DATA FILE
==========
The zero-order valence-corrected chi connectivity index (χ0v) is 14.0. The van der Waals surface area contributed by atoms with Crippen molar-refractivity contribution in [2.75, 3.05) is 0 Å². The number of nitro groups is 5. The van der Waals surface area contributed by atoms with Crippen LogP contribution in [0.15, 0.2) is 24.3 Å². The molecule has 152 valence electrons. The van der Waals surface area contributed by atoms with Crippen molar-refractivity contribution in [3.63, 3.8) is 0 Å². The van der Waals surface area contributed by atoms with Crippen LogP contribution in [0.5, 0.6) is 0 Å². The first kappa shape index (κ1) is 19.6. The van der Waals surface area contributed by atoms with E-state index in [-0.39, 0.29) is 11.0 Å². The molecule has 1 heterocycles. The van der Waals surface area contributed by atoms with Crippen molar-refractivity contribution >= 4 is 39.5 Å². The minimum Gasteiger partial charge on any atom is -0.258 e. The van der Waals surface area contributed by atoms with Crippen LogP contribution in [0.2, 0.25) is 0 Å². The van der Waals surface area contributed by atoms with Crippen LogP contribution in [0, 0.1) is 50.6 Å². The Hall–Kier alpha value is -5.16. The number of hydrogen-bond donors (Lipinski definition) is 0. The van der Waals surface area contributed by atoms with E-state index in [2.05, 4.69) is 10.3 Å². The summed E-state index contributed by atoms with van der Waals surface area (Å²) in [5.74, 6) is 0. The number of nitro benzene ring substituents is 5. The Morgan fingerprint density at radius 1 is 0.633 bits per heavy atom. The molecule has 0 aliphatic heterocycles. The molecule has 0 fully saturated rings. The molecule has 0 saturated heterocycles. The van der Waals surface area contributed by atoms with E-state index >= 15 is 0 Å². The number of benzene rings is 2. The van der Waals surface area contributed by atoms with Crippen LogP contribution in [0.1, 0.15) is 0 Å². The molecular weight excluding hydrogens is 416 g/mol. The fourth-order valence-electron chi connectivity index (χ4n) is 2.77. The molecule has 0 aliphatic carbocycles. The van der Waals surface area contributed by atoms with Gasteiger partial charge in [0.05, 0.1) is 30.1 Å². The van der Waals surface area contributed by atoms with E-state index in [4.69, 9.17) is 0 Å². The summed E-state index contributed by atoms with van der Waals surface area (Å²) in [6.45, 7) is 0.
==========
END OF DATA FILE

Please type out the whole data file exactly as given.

The zero-order valence-corrected chi connectivity index (χ0v) is 14.0. The van der Waals surface area contributed by atoms with Crippen molar-refractivity contribution in [2.75, 3.05) is 0 Å². The number of nitro groups is 5. The van der Waals surface area contributed by atoms with Crippen LogP contribution in [0.15, 0.2) is 24.3 Å². The molecule has 152 valence electrons. The van der Waals surface area contributed by atoms with Crippen molar-refractivity contribution in [3.63, 3.8) is 0 Å². The van der Waals surface area contributed by atoms with Crippen LogP contribution in [0.5, 0.6) is 0 Å². The first kappa shape index (κ1) is 19.6. The van der Waals surface area contributed by atoms with E-state index in [-0.39, 0.29) is 11.0 Å². The molecule has 1 heterocycles. The van der Waals surface area contributed by atoms with Crippen molar-refractivity contribution >= 4 is 39.5 Å². The minimum Gasteiger partial charge on any atom is -0.258 e. The van der Waals surface area contributed by atoms with Crippen LogP contribution in [0.2, 0.25) is 0 Å². The van der Waals surface area contributed by atoms with Crippen LogP contribution in [0, 0.1) is 50.6 Å². The Hall–Kier alpha value is -5.16. The number of hydrogen-bond donors (Lipinski definition) is 0. The van der Waals surface area contributed by atoms with E-state index in [2.05, 4.69) is 10.3 Å². The summed E-state index contributed by atoms with van der Waals surface area (Å²) in [5.74, 6) is 0. The number of nitro benzene ring substituents is 5. The Morgan fingerprint density at radius 1 is 0.633 bits per heavy atom. The molecule has 0 aliphatic heterocycles. The molecule has 0 fully saturated rings. The molecule has 0 saturated heterocycles. The van der Waals surface area contributed by atoms with E-state index >= 15 is 0 Å². The number of benzene rings is 2. The van der Waals surface area contributed by atoms with Crippen LogP contribution in [0.1, 0.15) is 0 Å². The molecular weight excluding hydrogens is 416 g/mol. The fourth-order valence-electron chi connectivity index (χ4n) is 2.77. The molecule has 0 aliphatic carbocycles. The van der Waals surface area contributed by atoms with Gasteiger partial charge in [0.05, 0.1) is 30.1 Å². The van der Waals surface area contributed by atoms with E-state index in [4.69, 9.17) is 0 Å². The summed E-state index contributed by atoms with van der Waals surface area (Å²) in [6.45, 7) is 0.